When you're talking about a contract, especially with a player as young as Doughty, you're not just paying for what the player has done (and when you're looking at a player like Doughty you're dealing with a player that's already a bright young star in the NHL) but also what the player will do in the future. There's projection involved, and for as good as Doughty already is, he's likely to get better for at least a couple of more years.

Is that worth making him one of the five-highest paid defensemen in the NHL at this point?

The Kings were willing to go to nearly $7 million on a contract for Kopitar after three seasons (the same point in his career that Doughty is) when Kopitar probably wasn't held in as high a regard among other forwards across the league as Doughty currently is among other defensemen. So it shouldn't seem that outrageous that numbers like this are being kicked around.

In the end, I still think something that falls somewhere between the cap hit Keith Yandle received earlier this summer, and the $7 million mark that has been topped by a small handful of defensemen is a more than fair average annual salary for what Doughty has already accomplished, and what he should accomplish in the near future.

There is still time to work something out and get Doughty signed before any of training camp (or worse, actual regular season games) is missed, but it does appeare to be running out.

Photo: Getty Images

For more hockey news, rumors and analysis, follow @EyeOnHockey and @agretz on Twitter.

Posted on: July 25, 2011 10:32 am
Edited on: July 25, 2011 3:13 pm

Daily Skate: Jets donate to Air Force; Sir Chara

By Brian Stubits

CO-PILOTS: When the Winnipeg Jets released their long-awaited new logo, it was met with plenty of mixed reactions with a lot of people pointing out how similar the design is to the Canadian Air Force's design. Turns out, that was part of the plan. The CBC shared that the Jets and the Air Force struck a partnership in which the Jets will donate $1 million over 10 years to Air Force family charities.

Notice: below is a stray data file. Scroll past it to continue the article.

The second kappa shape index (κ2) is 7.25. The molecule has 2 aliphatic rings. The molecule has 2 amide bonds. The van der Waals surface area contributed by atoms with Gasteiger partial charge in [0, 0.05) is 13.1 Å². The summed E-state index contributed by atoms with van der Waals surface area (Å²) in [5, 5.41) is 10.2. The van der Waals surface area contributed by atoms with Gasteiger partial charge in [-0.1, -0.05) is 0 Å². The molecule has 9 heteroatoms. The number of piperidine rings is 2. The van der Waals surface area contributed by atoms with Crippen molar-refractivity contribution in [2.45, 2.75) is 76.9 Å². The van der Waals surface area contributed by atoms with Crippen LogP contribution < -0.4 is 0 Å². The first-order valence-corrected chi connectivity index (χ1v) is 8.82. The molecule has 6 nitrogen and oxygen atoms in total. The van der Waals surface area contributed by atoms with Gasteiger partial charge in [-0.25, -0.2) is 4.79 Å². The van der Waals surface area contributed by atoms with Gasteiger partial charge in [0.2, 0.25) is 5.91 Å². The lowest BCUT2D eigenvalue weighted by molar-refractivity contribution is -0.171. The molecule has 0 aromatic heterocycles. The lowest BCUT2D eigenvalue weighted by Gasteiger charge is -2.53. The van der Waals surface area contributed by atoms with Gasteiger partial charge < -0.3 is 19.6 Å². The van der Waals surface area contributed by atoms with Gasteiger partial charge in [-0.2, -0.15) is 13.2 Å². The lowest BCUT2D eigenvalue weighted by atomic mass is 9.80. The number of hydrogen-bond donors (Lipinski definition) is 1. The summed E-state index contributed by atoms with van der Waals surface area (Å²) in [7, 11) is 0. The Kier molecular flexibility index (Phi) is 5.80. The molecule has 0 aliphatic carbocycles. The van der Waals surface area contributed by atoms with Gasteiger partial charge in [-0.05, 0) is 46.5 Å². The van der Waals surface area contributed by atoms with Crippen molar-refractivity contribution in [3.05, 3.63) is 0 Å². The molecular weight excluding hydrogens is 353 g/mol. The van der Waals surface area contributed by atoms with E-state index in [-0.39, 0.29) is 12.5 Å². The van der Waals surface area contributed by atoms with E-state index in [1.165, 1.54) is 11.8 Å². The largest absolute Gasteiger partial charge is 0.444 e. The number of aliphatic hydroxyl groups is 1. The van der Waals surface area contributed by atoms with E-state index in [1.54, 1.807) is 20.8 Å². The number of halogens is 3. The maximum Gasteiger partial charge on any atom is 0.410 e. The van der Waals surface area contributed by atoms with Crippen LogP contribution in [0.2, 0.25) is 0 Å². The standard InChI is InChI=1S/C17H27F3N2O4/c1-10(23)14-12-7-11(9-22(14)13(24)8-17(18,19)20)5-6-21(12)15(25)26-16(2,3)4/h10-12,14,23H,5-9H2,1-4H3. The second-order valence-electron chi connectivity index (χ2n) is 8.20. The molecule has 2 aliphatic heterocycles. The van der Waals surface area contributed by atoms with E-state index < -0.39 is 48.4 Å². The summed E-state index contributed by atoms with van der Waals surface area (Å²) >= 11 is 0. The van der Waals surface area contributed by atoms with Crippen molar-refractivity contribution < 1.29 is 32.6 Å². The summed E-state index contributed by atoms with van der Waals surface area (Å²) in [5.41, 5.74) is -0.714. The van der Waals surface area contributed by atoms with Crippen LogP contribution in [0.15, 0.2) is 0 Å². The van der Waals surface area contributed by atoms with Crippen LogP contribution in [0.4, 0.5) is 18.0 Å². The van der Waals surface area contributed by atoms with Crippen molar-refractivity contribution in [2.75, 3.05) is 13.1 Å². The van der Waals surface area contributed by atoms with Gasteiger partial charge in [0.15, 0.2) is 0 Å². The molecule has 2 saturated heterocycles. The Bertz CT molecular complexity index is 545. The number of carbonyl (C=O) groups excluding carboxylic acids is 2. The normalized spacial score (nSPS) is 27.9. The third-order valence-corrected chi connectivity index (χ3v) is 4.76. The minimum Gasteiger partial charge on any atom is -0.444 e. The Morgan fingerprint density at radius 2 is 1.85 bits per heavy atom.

JUST CALL HIM SIR: Zdeno Chara got not one, but two days with the Stanley Cup when his turn came. Spending the weekend back in his home country of Slovakia, Chara was very busy signing autographs, snapping photos, arm wrestling (where he lies down) and even being knighted. What I want to know is if they could find armor big enough for him to fit in. After visiting the Czech Republic (Thomas Kaberle and David Krejci) Slovakia and Finland (with Tuukka Rask), the Cup comes back to North America for some visits in Ontario.

OH, OVIE: Alex Ovechkin didn't exactly get knighted in his recent trip back to Russia, he was awarded in another way. The Russian Machine Never Breaks has photos of Ovechkin being feted at halftime of a soccer match where he was bestowed with the traditional Dagestani burka and papakha, which is a wool hat. Just take a look at the pictures. Ovechkin looks more like Cher from the 70s than anything else. Nonetheless, it's an honor for the Capitals star.

GETTING OUT THE VOTE: As we have shared, August 1 will be a monumental day in New York Islanders history as that's when the proposal for a new arena goes to the public for vote. If the vote passes, the team will stick on Long Island, if it fails then the relocation talk will get real. Chris Botta of Islanders Point Blank shares what some displaced Islanders fans are doing to contribute to the effort, starting chain emails encouraging people to go out and vote yes.

For more hockey news, rumors and analysis, follow @cbssportsnhl and @BrianStubitsNHL on Twitter.

Posted on: July 18, 2011 1:41 pm
Edited on: July 18, 2011 2:36 pm

Yashin's KHL contract will not be renewed


By: Adam Gretz

Alexei Yashin has spent the past four years playing professional hockey in Russia with Yaroslavl Lokomotiv and (most recently) St. Petersburg SKA. It was announced by SKA general manager, Alexei Kasatonov, that Yashin's contract will not be renewed by the club so it can "embark on the road to a younger squad," according to Sport-Express.

The 37-year-old Yashin scored 15 goals in 52 games with SKA this past season, and added another goal and four assists in four postseason games.